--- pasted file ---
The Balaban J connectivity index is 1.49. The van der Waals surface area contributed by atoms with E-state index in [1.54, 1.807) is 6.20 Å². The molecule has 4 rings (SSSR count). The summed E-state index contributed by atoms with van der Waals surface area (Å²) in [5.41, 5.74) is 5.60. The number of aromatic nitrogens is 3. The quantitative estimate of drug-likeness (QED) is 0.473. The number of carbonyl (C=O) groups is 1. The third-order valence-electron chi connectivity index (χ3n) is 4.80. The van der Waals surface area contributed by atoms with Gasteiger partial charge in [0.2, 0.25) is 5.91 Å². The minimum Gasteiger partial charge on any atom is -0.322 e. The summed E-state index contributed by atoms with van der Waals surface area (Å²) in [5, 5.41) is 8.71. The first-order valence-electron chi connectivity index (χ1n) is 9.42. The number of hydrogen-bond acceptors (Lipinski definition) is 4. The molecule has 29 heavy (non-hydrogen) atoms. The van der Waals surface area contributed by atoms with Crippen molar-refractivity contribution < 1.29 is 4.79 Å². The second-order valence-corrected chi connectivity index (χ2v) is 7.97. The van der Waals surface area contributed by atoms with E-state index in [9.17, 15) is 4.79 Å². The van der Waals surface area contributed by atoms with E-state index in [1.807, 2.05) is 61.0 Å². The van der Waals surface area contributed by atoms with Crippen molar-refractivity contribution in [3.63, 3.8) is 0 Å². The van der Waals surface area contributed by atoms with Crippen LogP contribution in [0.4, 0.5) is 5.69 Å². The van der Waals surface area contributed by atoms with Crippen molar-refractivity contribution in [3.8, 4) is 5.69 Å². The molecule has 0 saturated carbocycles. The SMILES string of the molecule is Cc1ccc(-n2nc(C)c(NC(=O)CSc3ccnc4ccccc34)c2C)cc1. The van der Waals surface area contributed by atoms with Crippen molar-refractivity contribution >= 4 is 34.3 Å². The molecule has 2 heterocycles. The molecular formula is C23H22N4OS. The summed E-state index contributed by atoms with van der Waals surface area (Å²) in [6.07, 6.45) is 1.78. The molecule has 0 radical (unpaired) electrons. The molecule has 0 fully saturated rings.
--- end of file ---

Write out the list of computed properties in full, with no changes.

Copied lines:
The Balaban J connectivity index is 1.49. The van der Waals surface area contributed by atoms with E-state index in [1.54, 1.807) is 6.20 Å². The molecule has 4 rings (SSSR count). The summed E-state index contributed by atoms with van der Waals surface area (Å²) in [5.41, 5.74) is 5.60. The number of aromatic nitrogens is 3. The quantitative estimate of drug-likeness (QED) is 0.473. The number of carbonyl (C=O) groups is 1. The third-order valence-electron chi connectivity index (χ3n) is 4.80. The van der Waals surface area contributed by atoms with Gasteiger partial charge in [0.2, 0.25) is 5.91 Å². The minimum Gasteiger partial charge on any atom is -0.322 e. The summed E-state index contributed by atoms with van der Waals surface area (Å²) in [5, 5.41) is 8.71. The first-order valence-electron chi connectivity index (χ1n) is 9.42. The number of hydrogen-bond acceptors (Lipinski definition) is 4. The molecule has 29 heavy (non-hydrogen) atoms. The van der Waals surface area contributed by atoms with Crippen molar-refractivity contribution < 1.29 is 4.79 Å². The second-order valence-corrected chi connectivity index (χ2v) is 7.97. The van der Waals surface area contributed by atoms with E-state index in [9.17, 15) is 4.79 Å². The van der Waals surface area contributed by atoms with E-state index in [1.807, 2.05) is 61.0 Å². The van der Waals surface area contributed by atoms with Crippen molar-refractivity contribution in [3.63, 3.8) is 0 Å². The van der Waals surface area contributed by atoms with Crippen LogP contribution in [0.4, 0.5) is 5.69 Å². The van der Waals surface area contributed by atoms with Crippen molar-refractivity contribution in [3.8, 4) is 5.69 Å². The molecule has 0 saturated carbocycles. The SMILES string of the molecule is Cc1ccc(-n2nc(C)c(NC(=O)CSc3ccnc4ccccc34)c2C)cc1. The van der Waals surface area contributed by atoms with Crippen molar-refractivity contribution >= 4 is 34.3 Å². The molecule has 2 heterocycles. The molecular formula is C23H22N4OS. The summed E-state index contributed by atoms with van der Waals surface area (Å²) in [6.07, 6.45) is 1.78. The molecule has 0 radical (unpaired) electrons. The molecule has 0 fully saturated rings.